Argentina’s Supreme Court delivered a political bombshell on Tuesday, dramatically suspending provincial elections in San Juan and Tucumán less than a week before voters were due to go to the polls.
The controversial ruling, signed by Supreme Court Justices Horacio Rosatti, Juan Carlos Maqueda and Carlos Rosenkrantz, was met with anger by the provincial governments and the Casa Rosada, which described the move as a “clear interference into the democratic process and autonomy of the provinces” in a statement.
The court blocked the votes in the northwestern provinces citing the "unconstitutionality" of the pro-government candidates, following a request by the local opposition parties.
The ruling was not unanimous, with the fourth member of the tribunal, Ricardo Lorenzetti, refusing to sign it. The court’s fifth bench is currently vacant.
The Supreme Court pitched its measure as “precautionary” and said it responded to a request for an investigation into the candidacies of Frente de Todos governors Sergio Uñac (San Juan) and Juan Manzur (Tucumán).
Uñac is seeking a third term as governor, having previously served as deputy provincial leader from 2011 to 2015, while Manzur is running on a ticket to be lieutenant-governor, after having served two terms each in the top and second post previously.
The court ruling spoke of both candidates seeking a “fourth mandate” – echoing the language used by Argentina’s main opposition coalition, Juntos por el Cambio, which argues that the runs for office by Manzur and Uñac are unconstitutional.
It evoked the body's role in preventing anyone from "perpetuating in power" as justification for its decision. The supreme courts of the two provinces in question had authorised the elections.
"It is clear then that this electoral act could soon produce an institutional upheaval which would be difficult to repair. In view of this, this court must ensure, as a precautionary measure, that whatever the final ruling in the case, its fulfilment is still possible within the republican representative system that the provinces undertook to guarantee," the justices wrote.
"Given that a province is a defendant and that the plaintiff has seriously raised before this court a predominant federal issue, the process corresponds to the court's original jurisdiction," said Rosatti, Rosenkrantz and Maqueda, justifying their intervention.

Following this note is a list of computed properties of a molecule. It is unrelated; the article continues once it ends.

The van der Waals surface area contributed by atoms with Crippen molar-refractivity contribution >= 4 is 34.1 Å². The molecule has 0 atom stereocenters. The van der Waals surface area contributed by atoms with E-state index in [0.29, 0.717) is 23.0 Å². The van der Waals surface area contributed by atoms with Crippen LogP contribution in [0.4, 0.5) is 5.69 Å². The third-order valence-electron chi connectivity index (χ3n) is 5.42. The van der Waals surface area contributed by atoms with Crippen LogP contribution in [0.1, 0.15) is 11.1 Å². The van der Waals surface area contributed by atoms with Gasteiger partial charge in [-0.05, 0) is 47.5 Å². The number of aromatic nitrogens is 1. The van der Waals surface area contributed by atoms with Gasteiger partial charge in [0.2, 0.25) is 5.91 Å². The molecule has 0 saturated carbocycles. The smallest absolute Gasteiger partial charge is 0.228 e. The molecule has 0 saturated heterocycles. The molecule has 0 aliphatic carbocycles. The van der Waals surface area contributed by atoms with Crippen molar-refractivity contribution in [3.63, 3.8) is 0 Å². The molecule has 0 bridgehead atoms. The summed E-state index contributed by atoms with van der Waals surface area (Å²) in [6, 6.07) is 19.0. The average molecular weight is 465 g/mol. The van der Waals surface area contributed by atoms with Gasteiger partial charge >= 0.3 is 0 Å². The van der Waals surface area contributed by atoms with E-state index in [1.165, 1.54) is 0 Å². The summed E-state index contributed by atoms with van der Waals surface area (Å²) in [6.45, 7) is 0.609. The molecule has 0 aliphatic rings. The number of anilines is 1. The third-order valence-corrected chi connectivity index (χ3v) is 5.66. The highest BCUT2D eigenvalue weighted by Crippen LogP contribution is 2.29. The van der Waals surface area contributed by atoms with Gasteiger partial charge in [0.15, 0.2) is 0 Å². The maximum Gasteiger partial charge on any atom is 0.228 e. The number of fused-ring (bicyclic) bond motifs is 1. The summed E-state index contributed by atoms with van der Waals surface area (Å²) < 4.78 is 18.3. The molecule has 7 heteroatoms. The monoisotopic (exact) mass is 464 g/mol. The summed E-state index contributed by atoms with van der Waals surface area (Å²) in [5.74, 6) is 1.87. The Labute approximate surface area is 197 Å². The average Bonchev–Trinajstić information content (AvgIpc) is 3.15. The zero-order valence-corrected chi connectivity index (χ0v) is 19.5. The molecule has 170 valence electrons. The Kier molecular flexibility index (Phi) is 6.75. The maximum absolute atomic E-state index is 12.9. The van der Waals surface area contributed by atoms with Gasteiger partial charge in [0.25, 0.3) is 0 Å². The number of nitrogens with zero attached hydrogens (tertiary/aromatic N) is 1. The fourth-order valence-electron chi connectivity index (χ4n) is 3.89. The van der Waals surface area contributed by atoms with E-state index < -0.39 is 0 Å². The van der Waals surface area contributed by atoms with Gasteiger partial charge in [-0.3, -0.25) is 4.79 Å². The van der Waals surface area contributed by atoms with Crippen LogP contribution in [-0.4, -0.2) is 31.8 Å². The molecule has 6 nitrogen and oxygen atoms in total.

The tribunal has given both provincial administrations five working days to file its response.
The national government reacted angrily to the ruling, citing its proximity to the local elections and accusing the court of collusion with the opposition.
"In a clear interference in the democratic process and the autonomy of the provinces, the Supreme Court today aligned itself with the opposition to anticipate what was foreseen as possible triumphs for Peronism in the provinces of San Juan and Tucumán next Sunday," said the Presidency in a statement issued three hours after the ruling was made public.
Right-wing presidential candidate Patricia Bullrich, who will stand in the opposition primaries later this year, applauded the court for blocking Manzur and Uñac, whom she accused of "believing themselves to be feudal lords and owners of their provinces."
In San Juan, Uñac is seeking a third consecutive term as governor. Uñac served as lieutenant-governor from 2011 to 2015 and governor from 2015-2019 and 2019-2023. Polls show he is likely to win re-election and the opposition has challenged his run in the courts, saying it is prohibited by the local constitution.
Unidos por San Juan – the alliance between PRO and UCR in that region – filed a declaratory action before the Supreme Court to challenge Uñac's candidacy, claiming that it ignores limits on the possibility of re-election established in Article 175 of the provincial Constitution and violating the republican principle of government as contemplated in the National Constitution.
This article states that "the governor and the lieutenant-governor have terms of four years in the exercise of their functions and can be re-elected consecutively up to twice."
The opposition also claims that Manzur is seeking a fourth consecutive term in Tucumán on similar grounds. The governor, who resigned his post as Cabinet chief (a position he took after requesting a leave of absence from his role as governor) earlier this year, served as lieutenant-governor for two terms and as governor for two terms before taking on his national role with President Alberto Fernández
The government argues that these terms total four terms and hence another run would be unconstitutional. The appeal was filed by Germán Enrique Alfaro, a local councillor and president of the Executive Board of the Partido por la Justicia Social ("Party for Social Justice”), who argues the candidacy is unconstitutional.